One of the world’s largest floating solar panel farms spans over 45 football fields — and could be the key to energy production

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A giant solar panel flotilla in Singapore is proving its viability two years into operations. 

The benchmarks reported by developer Sembcorp so far include producing enough power for 16,000 four-room flats and avoiding more than 35,000 tons of air pollution a year. 

It is Singapore’s first system of this size, boasting 122,000 floating solar panels on more than 111 acres, per Sembcorp. 

That’s about the size of 45 football fields, according to a 2021 Reuters report that documented the system’s debut. It was billed then as being able to power Singapore’s five water treatment plants. Now, Sembcorp reports that Singapore has a 100% “green waterworks system,” thanks to the flotilla. 

The idea developed in 2011, according to experts in a Sembcorp video clip shared on YouTube. It shows the unique design concept, including walkways over the water that allow crews to maintain the hundreds of thousands of suncatchers. 

“We are definitely looking forward to a greener future,” Ngo Yun Fun, Sembcorp assistant manager in engineering integrated solutions, said in the clip.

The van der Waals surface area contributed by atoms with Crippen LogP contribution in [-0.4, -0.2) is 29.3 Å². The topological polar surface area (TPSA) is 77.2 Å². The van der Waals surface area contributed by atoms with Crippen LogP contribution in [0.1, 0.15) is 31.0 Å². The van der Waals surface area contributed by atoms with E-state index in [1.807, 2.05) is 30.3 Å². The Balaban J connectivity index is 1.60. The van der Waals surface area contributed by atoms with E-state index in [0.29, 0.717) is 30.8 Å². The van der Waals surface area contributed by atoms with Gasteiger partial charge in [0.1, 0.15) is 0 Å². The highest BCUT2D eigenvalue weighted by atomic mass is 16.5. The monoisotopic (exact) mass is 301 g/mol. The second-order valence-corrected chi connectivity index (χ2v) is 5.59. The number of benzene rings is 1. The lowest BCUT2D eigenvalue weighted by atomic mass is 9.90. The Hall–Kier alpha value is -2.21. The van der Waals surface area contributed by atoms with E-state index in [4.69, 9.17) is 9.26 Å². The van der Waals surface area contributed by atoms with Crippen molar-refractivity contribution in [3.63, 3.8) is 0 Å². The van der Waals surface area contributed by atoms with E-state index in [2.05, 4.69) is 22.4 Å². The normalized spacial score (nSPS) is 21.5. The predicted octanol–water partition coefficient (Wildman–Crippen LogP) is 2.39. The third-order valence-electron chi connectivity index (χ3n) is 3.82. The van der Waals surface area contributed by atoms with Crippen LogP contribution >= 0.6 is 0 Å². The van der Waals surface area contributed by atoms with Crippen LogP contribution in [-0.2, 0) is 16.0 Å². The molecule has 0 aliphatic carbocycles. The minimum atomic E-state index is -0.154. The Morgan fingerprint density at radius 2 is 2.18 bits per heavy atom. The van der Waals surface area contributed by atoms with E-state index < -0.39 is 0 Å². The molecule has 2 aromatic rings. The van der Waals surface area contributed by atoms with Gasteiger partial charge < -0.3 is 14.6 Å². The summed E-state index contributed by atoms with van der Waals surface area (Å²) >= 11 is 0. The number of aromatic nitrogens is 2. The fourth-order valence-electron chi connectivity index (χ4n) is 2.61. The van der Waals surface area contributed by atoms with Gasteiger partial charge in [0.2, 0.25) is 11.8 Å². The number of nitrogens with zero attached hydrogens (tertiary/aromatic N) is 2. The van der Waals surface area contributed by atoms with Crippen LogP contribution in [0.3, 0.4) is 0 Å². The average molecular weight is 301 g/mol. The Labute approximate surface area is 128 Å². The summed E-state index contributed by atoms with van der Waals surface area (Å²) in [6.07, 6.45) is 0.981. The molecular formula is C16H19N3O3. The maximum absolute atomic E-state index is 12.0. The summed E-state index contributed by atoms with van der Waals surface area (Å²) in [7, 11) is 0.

Floating solar panels are also being developed in Europe, Asia, and North America, sometimes placed on unused brine pits and other forgotten water bodies created by past industrial efforts. Another project includes panels that move with the sun to maximize solar power. 

Reuters reports that the floating systems perform up to 15% better than traditional rooftop systems because the water cools them. They also escape shade from nearby structures. 

The air pollution saved by the system is equivalent to removing 7,000 cars from the road a year. The developers worked with environmental groups to ensure that there is no negative impact on the water and its biodiversity, per the clip. 

“It was carefully designed to improve airflow and allow sunlight passing through the water [to reach aquatic life],” Sembcorp official Jen Tan said in the Reuters story. 

The news agency noted that the solar panels are made to catch sun power for 25 years. Maintenance crews even use drones to help monitor the system. 

It’s a unique combination of water, electricity, and sunlight that is proving to be a safe, renewable energy maker. 

“When the project was awarded to us, you get that feeling that you got to make it happen,” Yun Fun said in the clip. 

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